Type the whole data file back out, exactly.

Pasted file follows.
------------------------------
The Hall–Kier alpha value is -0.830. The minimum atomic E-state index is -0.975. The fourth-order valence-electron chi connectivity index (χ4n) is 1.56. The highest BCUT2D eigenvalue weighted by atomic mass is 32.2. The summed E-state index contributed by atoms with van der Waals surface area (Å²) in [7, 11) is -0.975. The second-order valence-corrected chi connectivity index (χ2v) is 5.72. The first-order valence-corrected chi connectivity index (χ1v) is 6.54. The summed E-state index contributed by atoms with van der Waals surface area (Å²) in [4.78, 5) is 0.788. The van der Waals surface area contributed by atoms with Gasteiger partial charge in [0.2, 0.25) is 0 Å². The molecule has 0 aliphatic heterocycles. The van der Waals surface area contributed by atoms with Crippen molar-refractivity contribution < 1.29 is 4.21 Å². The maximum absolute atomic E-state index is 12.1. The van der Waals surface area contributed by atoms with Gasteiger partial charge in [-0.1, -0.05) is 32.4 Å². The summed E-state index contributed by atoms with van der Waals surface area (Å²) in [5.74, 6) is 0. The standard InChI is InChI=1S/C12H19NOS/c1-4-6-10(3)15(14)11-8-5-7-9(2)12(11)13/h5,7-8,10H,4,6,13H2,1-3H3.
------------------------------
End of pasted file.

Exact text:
The Hall–Kier alpha value is -0.830. The minimum atomic E-state index is -0.975. The fourth-order valence-electron chi connectivity index (χ4n) is 1.56. The highest BCUT2D eigenvalue weighted by atomic mass is 32.2. The summed E-state index contributed by atoms with van der Waals surface area (Å²) in [7, 11) is -0.975. The second-order valence-corrected chi connectivity index (χ2v) is 5.72. The first-order valence-corrected chi connectivity index (χ1v) is 6.54. The summed E-state index contributed by atoms with van der Waals surface area (Å²) in [4.78, 5) is 0.788. The van der Waals surface area contributed by atoms with Gasteiger partial charge in [0.2, 0.25) is 0 Å². The molecule has 0 aliphatic heterocycles. The van der Waals surface area contributed by atoms with Crippen molar-refractivity contribution < 1.29 is 4.21 Å². The maximum absolute atomic E-state index is 12.1. The van der Waals surface area contributed by atoms with Gasteiger partial charge in [-0.1, -0.05) is 32.4 Å². The summed E-state index contributed by atoms with van der Waals surface area (Å²) in [5.74, 6) is 0. The standard InChI is InChI=1S/C12H19NOS/c1-4-6-10(3)15(14)11-8-5-7-9(2)12(11)13/h5,7-8,10H,4,6,13H2,1-3H3.